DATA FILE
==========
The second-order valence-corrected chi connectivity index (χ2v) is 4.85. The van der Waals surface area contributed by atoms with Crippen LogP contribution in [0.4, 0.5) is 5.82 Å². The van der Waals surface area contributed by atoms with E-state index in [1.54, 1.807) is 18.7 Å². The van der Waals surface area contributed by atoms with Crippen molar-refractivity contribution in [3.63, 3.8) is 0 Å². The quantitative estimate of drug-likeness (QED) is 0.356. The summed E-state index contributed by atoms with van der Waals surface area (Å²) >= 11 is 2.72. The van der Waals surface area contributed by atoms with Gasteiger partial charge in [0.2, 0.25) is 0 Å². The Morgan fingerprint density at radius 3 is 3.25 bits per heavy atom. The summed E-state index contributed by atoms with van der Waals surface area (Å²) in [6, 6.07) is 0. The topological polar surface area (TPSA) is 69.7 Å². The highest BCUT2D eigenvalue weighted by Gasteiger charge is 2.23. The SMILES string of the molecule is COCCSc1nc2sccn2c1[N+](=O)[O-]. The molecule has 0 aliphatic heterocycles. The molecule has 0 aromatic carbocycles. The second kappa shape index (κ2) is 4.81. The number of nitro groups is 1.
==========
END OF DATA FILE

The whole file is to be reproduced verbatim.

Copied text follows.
The second-order valence-corrected chi connectivity index (χ2v) is 4.85. The van der Waals surface area contributed by atoms with Crippen LogP contribution in [0.4, 0.5) is 5.82 Å². The van der Waals surface area contributed by atoms with E-state index in [1.54, 1.807) is 18.7 Å². The van der Waals surface area contributed by atoms with Crippen molar-refractivity contribution in [3.63, 3.8) is 0 Å². The quantitative estimate of drug-likeness (QED) is 0.356. The summed E-state index contributed by atoms with van der Waals surface area (Å²) >= 11 is 2.72. The van der Waals surface area contributed by atoms with Gasteiger partial charge in [0.2, 0.25) is 0 Å². The Morgan fingerprint density at radius 3 is 3.25 bits per heavy atom. The summed E-state index contributed by atoms with van der Waals surface area (Å²) in [6, 6.07) is 0. The topological polar surface area (TPSA) is 69.7 Å². The highest BCUT2D eigenvalue weighted by Gasteiger charge is 2.23. The SMILES string of the molecule is COCCSc1nc2sccn2c1[N+](=O)[O-]. The molecule has 0 aliphatic heterocycles. The molecule has 0 aromatic carbocycles. The second kappa shape index (κ2) is 4.81. The number of nitro groups is 1.